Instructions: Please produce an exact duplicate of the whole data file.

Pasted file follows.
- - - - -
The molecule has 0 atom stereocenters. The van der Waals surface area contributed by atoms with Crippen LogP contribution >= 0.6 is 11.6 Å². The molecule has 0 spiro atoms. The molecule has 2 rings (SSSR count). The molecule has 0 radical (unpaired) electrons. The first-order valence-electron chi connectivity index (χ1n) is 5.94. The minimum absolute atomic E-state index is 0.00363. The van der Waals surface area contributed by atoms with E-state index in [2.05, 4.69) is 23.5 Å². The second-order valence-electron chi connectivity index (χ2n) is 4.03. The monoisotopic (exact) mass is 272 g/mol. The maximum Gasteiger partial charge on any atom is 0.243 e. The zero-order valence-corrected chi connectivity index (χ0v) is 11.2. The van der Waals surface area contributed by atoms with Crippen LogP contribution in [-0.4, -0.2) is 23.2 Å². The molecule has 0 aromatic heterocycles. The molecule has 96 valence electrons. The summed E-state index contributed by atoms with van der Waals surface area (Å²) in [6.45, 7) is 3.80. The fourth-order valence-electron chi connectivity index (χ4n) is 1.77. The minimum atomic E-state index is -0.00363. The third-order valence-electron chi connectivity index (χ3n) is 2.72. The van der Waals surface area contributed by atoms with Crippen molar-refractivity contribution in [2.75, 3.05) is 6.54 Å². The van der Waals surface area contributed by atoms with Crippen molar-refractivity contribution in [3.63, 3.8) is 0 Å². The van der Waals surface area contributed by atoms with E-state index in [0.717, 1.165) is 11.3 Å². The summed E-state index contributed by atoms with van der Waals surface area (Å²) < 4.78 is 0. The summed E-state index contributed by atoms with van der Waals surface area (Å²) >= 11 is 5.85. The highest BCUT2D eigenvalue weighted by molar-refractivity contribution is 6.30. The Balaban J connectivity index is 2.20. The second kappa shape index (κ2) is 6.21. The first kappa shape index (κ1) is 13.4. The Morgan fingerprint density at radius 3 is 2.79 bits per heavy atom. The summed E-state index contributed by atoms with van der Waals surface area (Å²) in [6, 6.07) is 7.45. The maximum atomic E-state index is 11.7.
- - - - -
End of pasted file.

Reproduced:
The molecule has 0 atom stereocenters. The van der Waals surface area contributed by atoms with Crippen LogP contribution >= 0.6 is 11.6 Å². The molecule has 0 spiro atoms. The molecule has 2 rings (SSSR count). The molecule has 0 radical (unpaired) electrons. The first-order valence-electron chi connectivity index (χ1n) is 5.94. The minimum absolute atomic E-state index is 0.00363. The van der Waals surface area contributed by atoms with E-state index in [2.05, 4.69) is 23.5 Å². The second-order valence-electron chi connectivity index (χ2n) is 4.03. The monoisotopic (exact) mass is 272 g/mol. The maximum Gasteiger partial charge on any atom is 0.243 e. The zero-order valence-corrected chi connectivity index (χ0v) is 11.2. The van der Waals surface area contributed by atoms with Crippen LogP contribution in [-0.4, -0.2) is 23.2 Å². The molecule has 0 aromatic heterocycles. The molecule has 96 valence electrons. The summed E-state index contributed by atoms with van der Waals surface area (Å²) in [6.45, 7) is 3.80. The fourth-order valence-electron chi connectivity index (χ4n) is 1.77. The minimum atomic E-state index is -0.00363. The third-order valence-electron chi connectivity index (χ3n) is 2.72. The van der Waals surface area contributed by atoms with Crippen molar-refractivity contribution in [2.75, 3.05) is 6.54 Å². The van der Waals surface area contributed by atoms with Crippen molar-refractivity contribution in [3.63, 3.8) is 0 Å². The van der Waals surface area contributed by atoms with E-state index in [0.717, 1.165) is 11.3 Å². The summed E-state index contributed by atoms with van der Waals surface area (Å²) < 4.78 is 0. The summed E-state index contributed by atoms with van der Waals surface area (Å²) >= 11 is 5.85. The highest BCUT2D eigenvalue weighted by molar-refractivity contribution is 6.30. The Balaban J connectivity index is 2.20. The second kappa shape index (κ2) is 6.21. The first kappa shape index (κ1) is 13.4. The Morgan fingerprint density at radius 3 is 2.79 bits per heavy atom. The summed E-state index contributed by atoms with van der Waals surface area (Å²) in [6, 6.07) is 7.45. The maximum atomic E-state index is 11.7.